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To Boost Patient Satisfaction Scores, Engage Nurses

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   January 04, 2011

Patient satisfaction is on everyone’s minds in 2011 as we face the prospect that these scores will start to affect reimbursement. Senior leadership is paying more attention than ever before and will turn to the nursing department to ask, “What are we doing about patient satisfaction?”

Trouble is, mention patient satisfaction to a group of nurses and you’re likely to be greeted by groans and eye rolling. Nursing staff already have so many tasks to complete they don’t want new ones added to their already overstretched days. When administrators say to put patient satisfaction high on the priority list, nurses counter that delivering care and keeping their patients safe is far more important. A hospital is not a luxury hotel after all, and many unpleasant things happen to patients while in the hospital. By definition, no one should enjoy their stay.

What these conversations often miss, however, is that nurses are already doing the things that make the difference in patient satisfaction. When they hold the hand of a frightened, hurting patient in the middle of the night; when they explain a complex treatment regimen in a way the patient understands; when they change a dressing with care and tenderness; when they crack a joke that makes a patient laugh.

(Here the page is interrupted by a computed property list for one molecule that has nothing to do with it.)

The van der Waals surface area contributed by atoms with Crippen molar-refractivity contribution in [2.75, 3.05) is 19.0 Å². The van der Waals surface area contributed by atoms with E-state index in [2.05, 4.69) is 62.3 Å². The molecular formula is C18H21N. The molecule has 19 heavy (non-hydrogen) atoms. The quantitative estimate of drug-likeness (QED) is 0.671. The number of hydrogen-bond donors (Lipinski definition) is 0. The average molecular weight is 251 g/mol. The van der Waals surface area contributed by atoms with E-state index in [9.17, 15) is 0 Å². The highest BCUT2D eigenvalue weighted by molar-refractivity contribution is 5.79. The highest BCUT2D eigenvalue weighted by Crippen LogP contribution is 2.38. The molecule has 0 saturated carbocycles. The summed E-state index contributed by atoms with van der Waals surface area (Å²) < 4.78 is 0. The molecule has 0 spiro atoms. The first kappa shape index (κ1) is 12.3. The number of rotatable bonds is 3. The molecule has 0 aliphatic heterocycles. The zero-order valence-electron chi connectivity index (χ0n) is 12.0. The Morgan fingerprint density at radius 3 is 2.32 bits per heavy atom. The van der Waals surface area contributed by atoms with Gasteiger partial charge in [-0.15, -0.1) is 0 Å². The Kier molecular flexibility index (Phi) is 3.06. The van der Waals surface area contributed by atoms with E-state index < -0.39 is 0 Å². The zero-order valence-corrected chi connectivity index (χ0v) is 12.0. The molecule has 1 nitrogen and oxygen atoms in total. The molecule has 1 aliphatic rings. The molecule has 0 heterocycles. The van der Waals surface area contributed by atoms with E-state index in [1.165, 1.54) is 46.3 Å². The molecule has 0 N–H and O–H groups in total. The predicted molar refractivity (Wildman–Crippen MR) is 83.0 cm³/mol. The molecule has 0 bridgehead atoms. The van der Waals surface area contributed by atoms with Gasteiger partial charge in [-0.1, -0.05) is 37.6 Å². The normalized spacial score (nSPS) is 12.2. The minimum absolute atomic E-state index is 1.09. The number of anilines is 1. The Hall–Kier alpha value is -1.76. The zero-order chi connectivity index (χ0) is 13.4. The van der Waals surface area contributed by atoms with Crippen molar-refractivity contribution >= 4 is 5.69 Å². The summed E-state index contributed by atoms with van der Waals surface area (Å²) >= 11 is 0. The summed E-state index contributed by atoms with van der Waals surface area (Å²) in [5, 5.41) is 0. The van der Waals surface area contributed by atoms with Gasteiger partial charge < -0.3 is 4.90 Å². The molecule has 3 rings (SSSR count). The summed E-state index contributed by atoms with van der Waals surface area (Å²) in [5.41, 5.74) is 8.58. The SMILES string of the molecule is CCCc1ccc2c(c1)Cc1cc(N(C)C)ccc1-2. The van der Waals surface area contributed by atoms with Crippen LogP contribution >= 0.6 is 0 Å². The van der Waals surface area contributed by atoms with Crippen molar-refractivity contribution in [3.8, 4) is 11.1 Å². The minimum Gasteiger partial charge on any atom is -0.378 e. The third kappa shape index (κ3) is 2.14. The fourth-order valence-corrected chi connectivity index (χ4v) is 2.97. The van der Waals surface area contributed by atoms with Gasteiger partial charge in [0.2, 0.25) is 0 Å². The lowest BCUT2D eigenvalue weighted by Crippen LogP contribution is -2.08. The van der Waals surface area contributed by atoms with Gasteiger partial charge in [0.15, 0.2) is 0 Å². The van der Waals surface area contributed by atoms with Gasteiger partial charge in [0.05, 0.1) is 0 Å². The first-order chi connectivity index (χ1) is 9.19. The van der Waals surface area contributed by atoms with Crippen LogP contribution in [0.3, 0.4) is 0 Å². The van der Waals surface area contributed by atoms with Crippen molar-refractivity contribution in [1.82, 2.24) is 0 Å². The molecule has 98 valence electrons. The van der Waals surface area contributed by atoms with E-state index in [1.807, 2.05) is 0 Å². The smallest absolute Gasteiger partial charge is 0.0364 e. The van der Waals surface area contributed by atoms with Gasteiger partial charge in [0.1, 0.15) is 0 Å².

I was reminded of this when reading Dana Jennings post on The New York Times’ Well blog last week called “In Praise of Nurses.” Jennings writes that throughout his lengthy hospitalizations, it was nurses who he liked most.

“To generalize: Nurses are warm, whereas doctors are cool. Nurses act like real people; doctors often act like aristocrats. Nurses look you in the eye; doctors stare slightly above and to the right of your shoulder.”

Nurses find whatever time they can spare so they can interact with their patients and the organization should recognize the value of these interactions. Too often, hospitals haven’t been talking about patient satisfaction with their staff in the right way.

There needs to be a shift in the conversation:

  • Try focusing on the innate nursing qualities that mean so much to patients and that make the difference between a good stay and a bad one.
  • Help nurses understand that patient satisfaction scores are not dependent on whether the TV shows HBO or the nursing staff act as waitresses.
  • Convey to nurses the idea that asking them to focus on patient satisfaction is not about adding tasks to their day; rather, it is valuing what nurses already do and helping them find ways to do more of the good stuff.

Changing the nature of the conversation and involving nursing in the solutions may make more difference to patients emotional and physical care—and thus the patient satisfaction scores—than any gourmet food tray ever could.

Rebecca Hendren is a senior managing editor at HCPro, Inc. in Danvers, MA. She edits and manages The Leaders' Lounge blog for nurse managers. Email her at

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